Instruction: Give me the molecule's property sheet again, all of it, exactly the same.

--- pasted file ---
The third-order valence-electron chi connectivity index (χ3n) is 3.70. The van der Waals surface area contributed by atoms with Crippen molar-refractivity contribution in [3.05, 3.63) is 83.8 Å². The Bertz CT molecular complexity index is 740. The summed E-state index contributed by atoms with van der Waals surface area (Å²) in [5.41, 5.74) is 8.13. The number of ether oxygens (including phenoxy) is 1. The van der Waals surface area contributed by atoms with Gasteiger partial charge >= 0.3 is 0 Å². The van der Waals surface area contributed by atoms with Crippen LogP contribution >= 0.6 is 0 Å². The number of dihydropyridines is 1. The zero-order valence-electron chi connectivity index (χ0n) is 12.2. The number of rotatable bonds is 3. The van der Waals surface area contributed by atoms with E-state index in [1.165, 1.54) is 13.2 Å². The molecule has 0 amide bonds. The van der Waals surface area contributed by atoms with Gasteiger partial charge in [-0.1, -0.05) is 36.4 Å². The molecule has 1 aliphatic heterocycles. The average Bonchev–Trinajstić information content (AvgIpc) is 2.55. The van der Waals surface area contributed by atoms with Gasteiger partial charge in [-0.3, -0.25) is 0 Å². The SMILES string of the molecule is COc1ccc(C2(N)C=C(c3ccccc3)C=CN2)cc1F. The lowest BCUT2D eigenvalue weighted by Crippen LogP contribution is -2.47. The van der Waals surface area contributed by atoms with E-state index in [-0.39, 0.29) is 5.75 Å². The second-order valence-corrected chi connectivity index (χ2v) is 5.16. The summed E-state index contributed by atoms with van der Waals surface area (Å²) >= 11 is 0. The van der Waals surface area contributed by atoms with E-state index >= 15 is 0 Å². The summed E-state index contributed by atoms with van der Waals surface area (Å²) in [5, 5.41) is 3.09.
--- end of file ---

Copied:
The third-order valence-electron chi connectivity index (χ3n) is 3.70. The van der Waals surface area contributed by atoms with Crippen molar-refractivity contribution in [3.05, 3.63) is 83.8 Å². The Bertz CT molecular complexity index is 740. The summed E-state index contributed by atoms with van der Waals surface area (Å²) in [5.41, 5.74) is 8.13. The number of ether oxygens (including phenoxy) is 1. The van der Waals surface area contributed by atoms with Gasteiger partial charge >= 0.3 is 0 Å². The van der Waals surface area contributed by atoms with Crippen LogP contribution >= 0.6 is 0 Å². The number of dihydropyridines is 1. The zero-order valence-electron chi connectivity index (χ0n) is 12.2. The number of rotatable bonds is 3. The van der Waals surface area contributed by atoms with E-state index in [1.165, 1.54) is 13.2 Å². The molecule has 0 amide bonds. The van der Waals surface area contributed by atoms with Gasteiger partial charge in [-0.1, -0.05) is 36.4 Å². The molecule has 1 aliphatic heterocycles. The average Bonchev–Trinajstić information content (AvgIpc) is 2.55. The van der Waals surface area contributed by atoms with Gasteiger partial charge in [-0.3, -0.25) is 0 Å². The SMILES string of the molecule is COc1ccc(C2(N)C=C(c3ccccc3)C=CN2)cc1F. The lowest BCUT2D eigenvalue weighted by Crippen LogP contribution is -2.47. The van der Waals surface area contributed by atoms with E-state index in [-0.39, 0.29) is 5.75 Å². The second-order valence-corrected chi connectivity index (χ2v) is 5.16. The summed E-state index contributed by atoms with van der Waals surface area (Å²) >= 11 is 0. The van der Waals surface area contributed by atoms with E-state index >= 15 is 0 Å². The summed E-state index contributed by atoms with van der Waals surface area (Å²) in [5, 5.41) is 3.09.